Thursday 15 May 2014

The NHS eProcurement Strategy: A Practitioner & Solution Developer Opinion (Part 1/3)

By Scott Pryde

‘The problems we face are system-wide and demand system-wide solutions, delivered with urgency and vigour’

Both ‘Better Procurement, Better Value, Better Care’ and the new eProcurement strategies emphasise a 7.5%-10% savings target on £22bn of NHS spend, but the reality is that the imperative for savings and efficiency at the front line of health and social care are increasing even beyond this. The system is caught between rising demand from an ageing population, unhealthy lifestyles and increasing supply chain inefficiencies. Improving quality and outcomes across the NHS and its supply chain are even greater and more challenging objectives than hitting the savings target alone.

Across society, industries and supply chains, enabling technologies are stimulating revolutionary and disruptive innovation and efficiency. So of course it is fascinating to find out to what methods and technologies the Department of Health have chosen to emphasise for NHS procurement as we enter the next cycle.

Prior to joining BravoSolution to head up the BravoHealth division, and with a background in clinical category management, GS1 software development and procurement intelligence solution design, I have been taking a keen interest in the evolution and final release of the latest Procurement and eProcurement strategies. Would they serve to help stimulate or stagnate the NHS procurement landscape?

Would they ‘raise the bar’ beyond where we have been in recent years?

Over the course of the next week I’ll be delving into the NHS eProcurement Strategy further, beginning today with Traceability, Safety & Efficiency.

Healthcare lags where in almost every other industry, traceability has been fundamental to ensuring supply chain efficiency and quality. We track our; cattle and the medications we give them, whisky batches, electronic components and food, much more closely than our patients or the care givers, drugs and devices that they encounter. If there is a problem with a batch of beans, we can recall them from our supermarket shelves within 24 hours but, when products are recalled in healthcare, nurses leaf through paper patient records to find the ‘stickies’ with a product code and then match them to a .pdf list of part numbers.

The time involved and potential for human error are significant. At the same time, the number of drug device recalls and inventories are increasing and apart from certain clinical specialties we rarely track real world drug / device outcomes systematically.

Healthcare supply chains are widely recognised as being some of the most inefficient of all industries. Fragmented demand side decision making and product offerings have lead to high inventories and increasing product recalls which in turn are raising provider costs and stifling innovation.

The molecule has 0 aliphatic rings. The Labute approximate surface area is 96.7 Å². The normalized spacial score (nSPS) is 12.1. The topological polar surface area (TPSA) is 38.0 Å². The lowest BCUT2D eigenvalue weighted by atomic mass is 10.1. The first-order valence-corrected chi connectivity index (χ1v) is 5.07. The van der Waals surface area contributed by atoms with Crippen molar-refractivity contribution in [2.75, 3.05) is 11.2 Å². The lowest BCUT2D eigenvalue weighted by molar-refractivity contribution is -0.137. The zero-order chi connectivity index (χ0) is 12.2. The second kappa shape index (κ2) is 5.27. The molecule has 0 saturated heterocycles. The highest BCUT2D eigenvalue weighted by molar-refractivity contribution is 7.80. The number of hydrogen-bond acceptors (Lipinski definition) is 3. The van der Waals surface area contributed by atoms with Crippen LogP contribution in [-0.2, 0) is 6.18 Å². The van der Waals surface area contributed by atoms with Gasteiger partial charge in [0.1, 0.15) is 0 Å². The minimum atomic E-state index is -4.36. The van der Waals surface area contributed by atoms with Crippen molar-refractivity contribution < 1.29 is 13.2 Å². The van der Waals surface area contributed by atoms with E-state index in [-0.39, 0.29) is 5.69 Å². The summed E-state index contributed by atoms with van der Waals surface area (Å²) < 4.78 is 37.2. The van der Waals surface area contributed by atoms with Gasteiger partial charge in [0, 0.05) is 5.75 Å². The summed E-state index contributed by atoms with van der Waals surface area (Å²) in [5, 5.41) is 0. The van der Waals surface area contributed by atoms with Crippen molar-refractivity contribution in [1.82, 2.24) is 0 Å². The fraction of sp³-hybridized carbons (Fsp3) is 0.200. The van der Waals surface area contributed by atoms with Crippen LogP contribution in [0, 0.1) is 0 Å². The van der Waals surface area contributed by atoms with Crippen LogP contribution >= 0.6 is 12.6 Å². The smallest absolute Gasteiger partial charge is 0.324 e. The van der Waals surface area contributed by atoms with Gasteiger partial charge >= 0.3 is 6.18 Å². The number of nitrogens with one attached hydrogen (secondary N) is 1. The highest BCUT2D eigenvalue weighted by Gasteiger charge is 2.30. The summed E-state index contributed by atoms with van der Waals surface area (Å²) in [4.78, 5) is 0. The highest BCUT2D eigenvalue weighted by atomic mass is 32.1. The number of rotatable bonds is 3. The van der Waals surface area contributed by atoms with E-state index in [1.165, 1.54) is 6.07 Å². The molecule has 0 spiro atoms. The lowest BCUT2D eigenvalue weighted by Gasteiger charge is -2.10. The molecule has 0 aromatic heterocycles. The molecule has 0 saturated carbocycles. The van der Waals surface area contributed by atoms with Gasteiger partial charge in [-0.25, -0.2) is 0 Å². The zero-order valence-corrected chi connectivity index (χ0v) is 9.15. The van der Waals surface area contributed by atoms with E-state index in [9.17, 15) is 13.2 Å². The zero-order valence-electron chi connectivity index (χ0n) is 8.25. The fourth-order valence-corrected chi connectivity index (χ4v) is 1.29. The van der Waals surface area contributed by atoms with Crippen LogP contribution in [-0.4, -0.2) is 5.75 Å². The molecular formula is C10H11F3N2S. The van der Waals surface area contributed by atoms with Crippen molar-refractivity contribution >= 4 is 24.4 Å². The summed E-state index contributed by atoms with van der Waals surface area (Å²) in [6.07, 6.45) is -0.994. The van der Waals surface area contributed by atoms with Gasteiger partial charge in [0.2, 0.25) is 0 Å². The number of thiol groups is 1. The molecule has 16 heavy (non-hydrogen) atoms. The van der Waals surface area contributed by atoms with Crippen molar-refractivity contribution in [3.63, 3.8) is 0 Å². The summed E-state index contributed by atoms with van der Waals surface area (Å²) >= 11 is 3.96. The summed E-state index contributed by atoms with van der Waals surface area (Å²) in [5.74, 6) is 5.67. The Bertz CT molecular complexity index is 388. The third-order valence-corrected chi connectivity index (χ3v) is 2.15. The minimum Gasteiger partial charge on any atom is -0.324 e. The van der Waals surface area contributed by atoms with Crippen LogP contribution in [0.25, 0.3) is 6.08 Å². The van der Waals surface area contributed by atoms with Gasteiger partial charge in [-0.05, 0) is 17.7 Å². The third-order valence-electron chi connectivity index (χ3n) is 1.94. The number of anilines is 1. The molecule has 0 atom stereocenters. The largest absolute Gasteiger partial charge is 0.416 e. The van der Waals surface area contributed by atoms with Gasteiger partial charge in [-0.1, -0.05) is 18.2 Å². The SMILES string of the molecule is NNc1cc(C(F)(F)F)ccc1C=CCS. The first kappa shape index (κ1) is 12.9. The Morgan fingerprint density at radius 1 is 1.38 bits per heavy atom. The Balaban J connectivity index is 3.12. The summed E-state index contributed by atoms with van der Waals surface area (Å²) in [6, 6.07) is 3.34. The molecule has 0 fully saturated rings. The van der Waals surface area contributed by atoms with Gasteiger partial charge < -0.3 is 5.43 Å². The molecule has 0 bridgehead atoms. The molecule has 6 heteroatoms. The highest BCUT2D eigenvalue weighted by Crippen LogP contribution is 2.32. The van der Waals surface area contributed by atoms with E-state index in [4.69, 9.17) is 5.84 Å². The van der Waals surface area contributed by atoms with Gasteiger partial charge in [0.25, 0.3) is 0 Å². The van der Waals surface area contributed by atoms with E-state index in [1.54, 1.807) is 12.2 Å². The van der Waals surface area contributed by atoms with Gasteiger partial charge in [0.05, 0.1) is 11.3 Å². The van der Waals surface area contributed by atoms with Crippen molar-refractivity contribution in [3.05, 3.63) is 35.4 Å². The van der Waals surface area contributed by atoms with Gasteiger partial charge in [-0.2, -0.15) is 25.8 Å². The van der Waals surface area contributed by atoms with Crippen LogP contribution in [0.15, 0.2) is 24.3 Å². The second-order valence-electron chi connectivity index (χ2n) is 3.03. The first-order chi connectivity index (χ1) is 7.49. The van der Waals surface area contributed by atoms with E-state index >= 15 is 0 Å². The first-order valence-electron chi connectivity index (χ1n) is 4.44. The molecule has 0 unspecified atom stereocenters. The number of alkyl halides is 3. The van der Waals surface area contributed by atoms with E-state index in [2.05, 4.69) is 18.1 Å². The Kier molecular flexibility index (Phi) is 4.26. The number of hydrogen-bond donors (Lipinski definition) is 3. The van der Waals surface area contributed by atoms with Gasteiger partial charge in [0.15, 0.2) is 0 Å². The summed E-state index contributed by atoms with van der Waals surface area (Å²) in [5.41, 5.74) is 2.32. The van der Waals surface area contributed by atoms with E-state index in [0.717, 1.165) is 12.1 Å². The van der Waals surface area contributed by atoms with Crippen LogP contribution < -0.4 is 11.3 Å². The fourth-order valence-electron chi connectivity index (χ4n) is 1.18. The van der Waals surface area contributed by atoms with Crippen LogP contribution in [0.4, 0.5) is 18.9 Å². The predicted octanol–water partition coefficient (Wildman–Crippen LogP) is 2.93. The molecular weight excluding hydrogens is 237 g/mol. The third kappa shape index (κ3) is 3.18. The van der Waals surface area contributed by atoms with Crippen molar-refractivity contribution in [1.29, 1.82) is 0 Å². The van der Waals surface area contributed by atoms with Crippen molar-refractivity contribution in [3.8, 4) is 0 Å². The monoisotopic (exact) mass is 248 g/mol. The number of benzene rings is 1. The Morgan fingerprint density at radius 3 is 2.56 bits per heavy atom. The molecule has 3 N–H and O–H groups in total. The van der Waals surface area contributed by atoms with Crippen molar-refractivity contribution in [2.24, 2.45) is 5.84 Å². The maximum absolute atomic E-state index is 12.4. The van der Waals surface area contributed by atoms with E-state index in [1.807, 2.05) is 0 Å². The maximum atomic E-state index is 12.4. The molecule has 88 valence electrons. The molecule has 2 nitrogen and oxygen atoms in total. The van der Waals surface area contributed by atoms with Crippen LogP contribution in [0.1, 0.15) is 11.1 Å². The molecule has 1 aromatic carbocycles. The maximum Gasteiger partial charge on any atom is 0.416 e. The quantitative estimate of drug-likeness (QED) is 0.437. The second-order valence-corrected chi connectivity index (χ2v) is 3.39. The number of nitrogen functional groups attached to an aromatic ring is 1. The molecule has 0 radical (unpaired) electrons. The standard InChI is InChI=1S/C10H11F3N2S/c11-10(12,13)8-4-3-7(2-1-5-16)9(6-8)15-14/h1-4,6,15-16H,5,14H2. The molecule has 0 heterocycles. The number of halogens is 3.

The eProcurement strategy sets out to establish the data standards and consolidate the foundations of NHS wide GS1 implementation and ‘ecosystem’.

This will now need to be matched by uptake and implementation by Trusts across the country. It will require chief executives, clinical leaders and finance directors to invest in and support procurement in implementing these standards and enabling their benefits to flow through to electronic patient records and patient level costing solutions.

GS1 at its core is simply a part number format. After adoption by the manufacturer and supplier in their systems and processes, the raw number needs to find its way into the patient record, theatre management, radiology, sterile service, inventory, purchase order systems to name just a few. The data then needs to be cleansed, classified and enhanced to enable any form of analysis or to begin identifying and tracking benefits.

There are a handful of experts across the country who in some cases lead the world in GS1 adoption and implementation. Graham Medwell at Leeds for example has been at this for over a decade and is one of the most knowledgeable in Healthcare internationally.

The proper adoption and application of traceability has the potential to set the scene for improved patient safety, outcomes and efficiency, but for many, this marks the start of a long journey of implementation where few trusts have the local ICT infrastructure, data management or programming skills to fully implement GS1 standards and gain the benefits.

It will be interesting to see how these challenges are overcome.

In my next post, I’ll be discussing Procurement Intelligence & Transparency - What’s in and what’s out?

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1 comment:

  1. You make a great point. Got some great information here. I think that if more people thought about it that way, theyd have a better time understanding the issue. Your view is definitely something Id like to see more of. Thanks for this blog. Its fantastic and so is what youve got to say.